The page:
Obviously there are film buffs, critics, casual fans and others who buy into “the cult of the personality.” In reading various comments on Marilyn Monroe, one finds two overwhelming dynamics: one an over-analysis of all of her films as some critics and fans try to find the secret to her electricity, allure, and as Billy Wilder said, “flesh appeal” and the other, a more detailed look at what she really accomplished, the depth of her roles, her actual skills and how they evolved. She, unlike Cary Grant (Archie Leach), was most often the character the studio poobahs cast he as in film after film. Hollywood loves to milk success to the last drop.


Some other views of the film Giant! April-22 2022

I always thought Giant was a big, pretentious, overly-long bore. I watched it not so long ago. Aside that people seem to like those long epics in the 1950s, as shallow as they were, many still do! What always amazed me was the scene in the diner, where the owner, a bigot (Sarge), refused to serve some customers who weren’t white (Mexicans)! What else was new in Texas in those days? Rock (I am always amazed at that name) Hudson (Bick) gets in a brawl with this huge guy! They must hit each other enough to either break their hands (I have been in a few fist fights and did some boxing) or kill each other with hits to the head. The next scene has the lovers at home with Rock/Bick’s head in Liz’s lap. There isn’t a bruise on his face. Wow another miracle of modern medicine.

Personally, I never bought into the brilliance of Dean, who had too short of a career to really judge, and Hudson was never much of an actor. He may have been worse than Robert Taylor, but not as pretty. As for Elizabeth Taylor, very attractive, short and I always thought her life was summed up in the film Who’s Afraid of Virginia Wolf? It seems Burton was perfect for her, a drunk, who pissed away his life. Liz, with all her frailties survived Burton to find more men.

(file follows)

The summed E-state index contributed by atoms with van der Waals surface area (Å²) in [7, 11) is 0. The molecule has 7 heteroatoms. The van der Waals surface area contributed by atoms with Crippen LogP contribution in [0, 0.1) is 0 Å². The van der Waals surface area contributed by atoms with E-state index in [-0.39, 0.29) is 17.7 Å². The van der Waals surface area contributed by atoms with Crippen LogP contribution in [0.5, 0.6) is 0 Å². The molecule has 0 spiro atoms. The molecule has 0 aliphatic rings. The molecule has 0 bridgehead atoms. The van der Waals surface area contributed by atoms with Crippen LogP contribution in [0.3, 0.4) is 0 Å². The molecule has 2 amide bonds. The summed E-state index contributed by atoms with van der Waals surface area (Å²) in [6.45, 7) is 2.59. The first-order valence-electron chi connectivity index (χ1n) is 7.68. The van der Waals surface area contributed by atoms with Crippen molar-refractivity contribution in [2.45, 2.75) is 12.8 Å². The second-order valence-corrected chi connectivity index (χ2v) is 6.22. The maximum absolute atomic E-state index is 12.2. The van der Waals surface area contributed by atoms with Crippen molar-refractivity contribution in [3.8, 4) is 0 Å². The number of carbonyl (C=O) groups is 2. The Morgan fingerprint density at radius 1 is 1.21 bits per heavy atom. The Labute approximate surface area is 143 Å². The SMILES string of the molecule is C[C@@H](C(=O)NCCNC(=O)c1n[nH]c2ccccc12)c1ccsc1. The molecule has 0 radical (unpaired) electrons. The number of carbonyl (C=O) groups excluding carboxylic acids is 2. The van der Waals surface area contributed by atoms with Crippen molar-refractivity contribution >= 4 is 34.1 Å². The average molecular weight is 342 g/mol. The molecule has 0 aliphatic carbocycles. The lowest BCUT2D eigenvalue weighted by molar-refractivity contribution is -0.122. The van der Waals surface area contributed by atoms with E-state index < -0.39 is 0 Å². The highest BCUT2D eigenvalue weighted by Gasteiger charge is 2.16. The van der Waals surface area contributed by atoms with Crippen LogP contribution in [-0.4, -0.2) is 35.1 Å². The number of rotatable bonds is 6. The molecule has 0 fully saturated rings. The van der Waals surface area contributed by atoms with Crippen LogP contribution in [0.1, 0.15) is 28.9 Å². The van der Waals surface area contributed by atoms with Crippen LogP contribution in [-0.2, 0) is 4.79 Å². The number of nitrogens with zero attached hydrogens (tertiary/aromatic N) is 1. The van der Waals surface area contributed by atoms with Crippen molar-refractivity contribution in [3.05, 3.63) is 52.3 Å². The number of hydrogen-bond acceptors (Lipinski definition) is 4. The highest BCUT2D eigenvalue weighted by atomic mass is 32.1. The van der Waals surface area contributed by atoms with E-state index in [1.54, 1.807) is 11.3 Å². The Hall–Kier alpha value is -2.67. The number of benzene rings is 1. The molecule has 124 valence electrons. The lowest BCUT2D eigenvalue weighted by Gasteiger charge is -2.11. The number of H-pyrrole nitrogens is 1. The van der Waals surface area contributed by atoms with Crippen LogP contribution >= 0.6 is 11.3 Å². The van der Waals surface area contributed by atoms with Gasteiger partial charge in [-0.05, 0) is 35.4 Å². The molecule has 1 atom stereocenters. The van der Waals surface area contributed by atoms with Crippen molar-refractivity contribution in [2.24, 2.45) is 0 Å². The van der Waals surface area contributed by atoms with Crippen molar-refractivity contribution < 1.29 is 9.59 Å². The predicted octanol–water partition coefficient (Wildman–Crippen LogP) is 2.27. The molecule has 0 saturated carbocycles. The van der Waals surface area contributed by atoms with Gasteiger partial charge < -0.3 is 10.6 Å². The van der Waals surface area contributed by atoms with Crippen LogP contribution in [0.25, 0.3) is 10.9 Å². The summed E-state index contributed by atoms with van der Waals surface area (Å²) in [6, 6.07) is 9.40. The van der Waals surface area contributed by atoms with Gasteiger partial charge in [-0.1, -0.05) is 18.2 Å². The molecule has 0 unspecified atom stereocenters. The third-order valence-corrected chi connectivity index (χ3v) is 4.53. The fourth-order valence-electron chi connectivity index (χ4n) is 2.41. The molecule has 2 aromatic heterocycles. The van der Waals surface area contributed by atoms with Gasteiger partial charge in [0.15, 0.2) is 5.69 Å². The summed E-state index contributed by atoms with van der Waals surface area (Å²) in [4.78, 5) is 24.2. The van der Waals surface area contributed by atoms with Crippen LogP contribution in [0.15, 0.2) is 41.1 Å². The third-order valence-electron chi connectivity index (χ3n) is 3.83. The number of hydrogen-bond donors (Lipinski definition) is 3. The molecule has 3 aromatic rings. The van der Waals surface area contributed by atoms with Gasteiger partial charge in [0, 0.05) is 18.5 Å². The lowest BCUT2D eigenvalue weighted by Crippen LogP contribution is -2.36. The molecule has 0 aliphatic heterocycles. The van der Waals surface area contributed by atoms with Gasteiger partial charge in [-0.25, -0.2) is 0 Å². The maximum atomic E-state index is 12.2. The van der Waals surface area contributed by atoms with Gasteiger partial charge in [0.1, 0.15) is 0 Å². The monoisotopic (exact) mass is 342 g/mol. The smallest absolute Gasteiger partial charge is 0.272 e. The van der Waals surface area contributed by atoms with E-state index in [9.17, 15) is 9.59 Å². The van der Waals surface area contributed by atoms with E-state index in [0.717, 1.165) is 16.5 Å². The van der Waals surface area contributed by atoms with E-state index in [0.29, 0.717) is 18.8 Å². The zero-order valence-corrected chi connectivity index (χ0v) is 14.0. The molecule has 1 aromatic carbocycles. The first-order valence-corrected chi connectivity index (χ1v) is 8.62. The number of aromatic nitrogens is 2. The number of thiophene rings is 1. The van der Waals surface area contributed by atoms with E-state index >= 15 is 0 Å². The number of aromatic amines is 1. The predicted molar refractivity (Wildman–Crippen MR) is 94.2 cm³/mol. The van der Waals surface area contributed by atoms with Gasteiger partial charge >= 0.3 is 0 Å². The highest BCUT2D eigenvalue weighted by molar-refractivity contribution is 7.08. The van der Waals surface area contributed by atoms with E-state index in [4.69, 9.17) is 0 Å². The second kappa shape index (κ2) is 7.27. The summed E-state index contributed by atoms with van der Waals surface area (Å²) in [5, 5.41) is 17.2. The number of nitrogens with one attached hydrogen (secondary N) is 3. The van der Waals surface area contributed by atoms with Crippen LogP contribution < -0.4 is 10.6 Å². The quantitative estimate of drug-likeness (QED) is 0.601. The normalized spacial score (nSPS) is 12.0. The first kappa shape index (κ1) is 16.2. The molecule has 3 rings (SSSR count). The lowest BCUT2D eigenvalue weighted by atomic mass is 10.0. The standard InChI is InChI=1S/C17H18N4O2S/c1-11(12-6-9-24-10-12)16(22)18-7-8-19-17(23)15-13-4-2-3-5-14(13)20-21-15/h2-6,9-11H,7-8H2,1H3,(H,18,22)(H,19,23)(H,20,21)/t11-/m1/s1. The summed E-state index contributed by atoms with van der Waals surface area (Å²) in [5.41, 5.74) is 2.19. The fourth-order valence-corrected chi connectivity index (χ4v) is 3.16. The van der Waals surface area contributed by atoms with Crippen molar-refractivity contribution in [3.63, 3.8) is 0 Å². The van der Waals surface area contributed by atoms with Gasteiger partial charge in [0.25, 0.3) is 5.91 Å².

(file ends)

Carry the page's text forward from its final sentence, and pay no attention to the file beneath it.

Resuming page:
Speaking of other opinions, less complimentary was director and critic Francois Truffaut, who in an early review called Giant a  “silly, solemn, sly, paternalistic, demagogic movie without any boldness, rich in all sorts of concessions, pettiness, and contemptible actions.”

A stinker. Seriously. The Hollywood studio icons (Taylor, Hudson) don’t mesh well here with the new methodistas (Dean, Hopper)—and there is film evidence that they can work well together (see anything with Taylor and Clift). The script is a mess; there is no plot to speak of; the bigotry is rampant and unrepentant. Texas looks kind of pretty, but mostly this is an overlong mess. Stevens directed better films. The only real interest here is watching James Dean steal scene after scene with the studio stars he shared screen time with, through slouching, mumbling and general assholery.

Surprisingly avoids any real lulls for a 3 1/2 hour film but lacks cohesion and thematic resonance because of its sloppy and unfocused script. An overarching motif to tie all the threads together would have helped give the film power and emphasis. Instead, I am left wondering what exactly I witnessed.

Given that the film leaves on a note of defying prejudices, one would think this was a social commentary film a la Gentleman’s Agreement or To Kill a Mockingbird, however, it is shoehorned and unwarranted. Rather than sprinkling in such distracting notions, the film perhaps would have been better off focusing on and developing more, the interesting aspects it superficially delved into.